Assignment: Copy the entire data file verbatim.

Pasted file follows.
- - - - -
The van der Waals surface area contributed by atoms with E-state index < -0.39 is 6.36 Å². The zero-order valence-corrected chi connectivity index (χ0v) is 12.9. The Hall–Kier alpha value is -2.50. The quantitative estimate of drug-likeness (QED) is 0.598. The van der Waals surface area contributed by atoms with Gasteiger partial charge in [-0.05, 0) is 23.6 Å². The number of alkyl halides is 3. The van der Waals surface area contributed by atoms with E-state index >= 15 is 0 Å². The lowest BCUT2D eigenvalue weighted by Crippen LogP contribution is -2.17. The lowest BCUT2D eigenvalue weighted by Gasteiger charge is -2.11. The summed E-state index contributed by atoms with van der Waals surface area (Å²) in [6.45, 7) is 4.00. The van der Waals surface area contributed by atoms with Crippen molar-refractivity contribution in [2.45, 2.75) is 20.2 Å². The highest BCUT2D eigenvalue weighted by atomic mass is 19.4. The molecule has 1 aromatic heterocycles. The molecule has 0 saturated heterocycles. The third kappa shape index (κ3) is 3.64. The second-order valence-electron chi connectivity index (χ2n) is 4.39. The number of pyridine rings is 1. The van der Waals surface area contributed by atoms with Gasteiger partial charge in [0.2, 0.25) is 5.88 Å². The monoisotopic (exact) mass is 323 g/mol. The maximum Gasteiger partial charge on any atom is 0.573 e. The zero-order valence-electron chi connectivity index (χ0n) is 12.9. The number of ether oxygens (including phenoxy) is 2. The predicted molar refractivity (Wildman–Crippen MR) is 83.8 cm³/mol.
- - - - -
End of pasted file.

The van der Waals surface area contributed by atoms with E-state index < -0.39 is 6.36 Å². The zero-order valence-corrected chi connectivity index (χ0v) is 12.9. The Hall–Kier alpha value is -2.50. The quantitative estimate of drug-likeness (QED) is 0.598. The van der Waals surface area contributed by atoms with Gasteiger partial charge in [-0.05, 0) is 23.6 Å². The number of alkyl halides is 3. The van der Waals surface area contributed by atoms with E-state index >= 15 is 0 Å². The lowest BCUT2D eigenvalue weighted by Crippen LogP contribution is -2.17. The lowest BCUT2D eigenvalue weighted by Gasteiger charge is -2.11. The summed E-state index contributed by atoms with van der Waals surface area (Å²) in [6.45, 7) is 4.00. The van der Waals surface area contributed by atoms with Crippen molar-refractivity contribution in [2.45, 2.75) is 20.2 Å². The highest BCUT2D eigenvalue weighted by atomic mass is 19.4. The molecule has 1 aromatic heterocycles. The molecule has 0 saturated heterocycles. The third kappa shape index (κ3) is 3.64. The second-order valence-electron chi connectivity index (χ2n) is 4.39. The number of pyridine rings is 1. The van der Waals surface area contributed by atoms with Gasteiger partial charge in [0.2, 0.25) is 5.88 Å². The monoisotopic (exact) mass is 323 g/mol. The maximum Gasteiger partial charge on any atom is 0.573 e. The zero-order valence-electron chi connectivity index (χ0n) is 12.9. The number of ether oxygens (including phenoxy) is 2. The predicted molar refractivity (Wildman–Crippen MR) is 83.8 cm³/mol.